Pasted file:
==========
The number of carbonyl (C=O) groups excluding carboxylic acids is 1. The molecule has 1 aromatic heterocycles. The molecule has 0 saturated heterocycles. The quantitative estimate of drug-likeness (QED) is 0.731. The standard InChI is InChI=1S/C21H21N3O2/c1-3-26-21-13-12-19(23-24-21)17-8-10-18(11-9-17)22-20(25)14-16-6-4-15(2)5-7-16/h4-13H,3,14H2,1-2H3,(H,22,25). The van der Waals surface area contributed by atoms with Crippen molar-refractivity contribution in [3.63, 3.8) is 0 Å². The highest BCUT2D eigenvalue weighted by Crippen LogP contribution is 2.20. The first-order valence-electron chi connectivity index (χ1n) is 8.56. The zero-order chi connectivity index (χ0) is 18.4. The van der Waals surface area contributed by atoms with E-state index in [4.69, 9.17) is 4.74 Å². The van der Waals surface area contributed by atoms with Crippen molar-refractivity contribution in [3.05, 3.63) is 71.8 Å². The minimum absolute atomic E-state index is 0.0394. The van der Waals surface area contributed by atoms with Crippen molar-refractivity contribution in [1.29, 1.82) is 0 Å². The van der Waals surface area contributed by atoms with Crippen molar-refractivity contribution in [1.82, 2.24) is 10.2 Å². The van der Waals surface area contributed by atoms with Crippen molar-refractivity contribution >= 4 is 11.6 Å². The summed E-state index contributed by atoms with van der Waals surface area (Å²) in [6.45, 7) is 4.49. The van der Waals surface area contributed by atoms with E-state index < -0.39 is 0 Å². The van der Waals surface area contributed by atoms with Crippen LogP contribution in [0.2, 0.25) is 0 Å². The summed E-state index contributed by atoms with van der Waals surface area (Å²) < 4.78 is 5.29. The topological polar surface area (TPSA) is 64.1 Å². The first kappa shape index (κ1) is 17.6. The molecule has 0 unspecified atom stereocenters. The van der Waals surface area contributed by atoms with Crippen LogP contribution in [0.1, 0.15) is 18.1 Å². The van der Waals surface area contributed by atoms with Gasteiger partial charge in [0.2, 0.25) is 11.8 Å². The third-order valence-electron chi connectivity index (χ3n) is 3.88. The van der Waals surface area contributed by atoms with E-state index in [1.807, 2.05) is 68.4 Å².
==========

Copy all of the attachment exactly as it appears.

The number of carbonyl (C=O) groups excluding carboxylic acids is 1. The molecule has 1 aromatic heterocycles. The molecule has 0 saturated heterocycles. The quantitative estimate of drug-likeness (QED) is 0.731. The standard InChI is InChI=1S/C21H21N3O2/c1-3-26-21-13-12-19(23-24-21)17-8-10-18(11-9-17)22-20(25)14-16-6-4-15(2)5-7-16/h4-13H,3,14H2,1-2H3,(H,22,25). The van der Waals surface area contributed by atoms with Crippen molar-refractivity contribution in [3.63, 3.8) is 0 Å². The highest BCUT2D eigenvalue weighted by Crippen LogP contribution is 2.20. The first-order valence-electron chi connectivity index (χ1n) is 8.56. The zero-order chi connectivity index (χ0) is 18.4. The van der Waals surface area contributed by atoms with E-state index in [4.69, 9.17) is 4.74 Å². The van der Waals surface area contributed by atoms with Crippen molar-refractivity contribution in [3.05, 3.63) is 71.8 Å². The minimum absolute atomic E-state index is 0.0394. The van der Waals surface area contributed by atoms with Crippen molar-refractivity contribution in [1.29, 1.82) is 0 Å². The van der Waals surface area contributed by atoms with Crippen molar-refractivity contribution in [1.82, 2.24) is 10.2 Å². The van der Waals surface area contributed by atoms with Crippen molar-refractivity contribution >= 4 is 11.6 Å². The summed E-state index contributed by atoms with van der Waals surface area (Å²) in [6.45, 7) is 4.49. The van der Waals surface area contributed by atoms with E-state index < -0.39 is 0 Å². The van der Waals surface area contributed by atoms with Crippen LogP contribution in [0.2, 0.25) is 0 Å². The summed E-state index contributed by atoms with van der Waals surface area (Å²) < 4.78 is 5.29. The topological polar surface area (TPSA) is 64.1 Å². The first kappa shape index (κ1) is 17.6. The molecule has 0 unspecified atom stereocenters. The van der Waals surface area contributed by atoms with Crippen LogP contribution in [0.1, 0.15) is 18.1 Å². The van der Waals surface area contributed by atoms with Gasteiger partial charge in [0.2, 0.25) is 11.8 Å². The third-order valence-electron chi connectivity index (χ3n) is 3.88. The van der Waals surface area contributed by atoms with E-state index in [1.807, 2.05) is 68.4 Å².